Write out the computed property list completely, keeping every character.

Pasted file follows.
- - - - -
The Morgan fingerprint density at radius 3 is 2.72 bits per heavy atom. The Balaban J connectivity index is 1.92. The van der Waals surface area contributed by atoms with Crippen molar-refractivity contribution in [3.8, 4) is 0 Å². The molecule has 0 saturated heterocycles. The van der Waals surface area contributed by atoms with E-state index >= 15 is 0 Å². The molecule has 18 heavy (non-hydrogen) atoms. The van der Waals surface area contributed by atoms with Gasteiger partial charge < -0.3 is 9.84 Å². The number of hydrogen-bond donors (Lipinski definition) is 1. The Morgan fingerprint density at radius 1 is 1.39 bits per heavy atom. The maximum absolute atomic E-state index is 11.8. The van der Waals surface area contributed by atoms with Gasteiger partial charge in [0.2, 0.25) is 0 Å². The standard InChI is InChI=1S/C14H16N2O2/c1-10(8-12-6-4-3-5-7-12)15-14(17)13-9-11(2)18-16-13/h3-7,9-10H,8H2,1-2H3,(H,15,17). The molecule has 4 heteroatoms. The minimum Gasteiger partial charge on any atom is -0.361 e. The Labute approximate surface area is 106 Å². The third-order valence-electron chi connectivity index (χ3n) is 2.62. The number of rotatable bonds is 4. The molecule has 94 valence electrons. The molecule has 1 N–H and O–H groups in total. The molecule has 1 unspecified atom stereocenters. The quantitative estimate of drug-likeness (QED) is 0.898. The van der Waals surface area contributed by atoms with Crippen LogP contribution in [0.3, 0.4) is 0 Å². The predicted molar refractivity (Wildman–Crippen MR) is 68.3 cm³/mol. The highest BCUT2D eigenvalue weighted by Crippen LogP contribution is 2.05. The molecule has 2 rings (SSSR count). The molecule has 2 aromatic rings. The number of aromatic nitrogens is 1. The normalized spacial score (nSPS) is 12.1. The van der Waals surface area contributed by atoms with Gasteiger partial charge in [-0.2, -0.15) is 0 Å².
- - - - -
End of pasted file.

The Morgan fingerprint density at radius 3 is 2.72 bits per heavy atom. The Balaban J connectivity index is 1.92. The van der Waals surface area contributed by atoms with Crippen molar-refractivity contribution in [3.8, 4) is 0 Å². The molecule has 0 saturated heterocycles. The van der Waals surface area contributed by atoms with E-state index >= 15 is 0 Å². The molecule has 18 heavy (non-hydrogen) atoms. The van der Waals surface area contributed by atoms with Gasteiger partial charge < -0.3 is 9.84 Å². The number of hydrogen-bond donors (Lipinski definition) is 1. The Morgan fingerprint density at radius 1 is 1.39 bits per heavy atom. The maximum absolute atomic E-state index is 11.8. The van der Waals surface area contributed by atoms with Gasteiger partial charge in [0.2, 0.25) is 0 Å². The standard InChI is InChI=1S/C14H16N2O2/c1-10(8-12-6-4-3-5-7-12)15-14(17)13-9-11(2)18-16-13/h3-7,9-10H,8H2,1-2H3,(H,15,17). The molecule has 4 heteroatoms. The minimum Gasteiger partial charge on any atom is -0.361 e. The Labute approximate surface area is 106 Å². The third-order valence-electron chi connectivity index (χ3n) is 2.62. The number of rotatable bonds is 4. The molecule has 94 valence electrons. The molecule has 1 N–H and O–H groups in total. The molecule has 1 unspecified atom stereocenters. The quantitative estimate of drug-likeness (QED) is 0.898. The van der Waals surface area contributed by atoms with Crippen LogP contribution in [0.3, 0.4) is 0 Å². The predicted molar refractivity (Wildman–Crippen MR) is 68.3 cm³/mol. The highest BCUT2D eigenvalue weighted by Crippen LogP contribution is 2.05. The molecule has 2 rings (SSSR count). The molecule has 2 aromatic rings. The number of aromatic nitrogens is 1. The normalized spacial score (nSPS) is 12.1. The van der Waals surface area contributed by atoms with Gasteiger partial charge in [-0.2, -0.15) is 0 Å².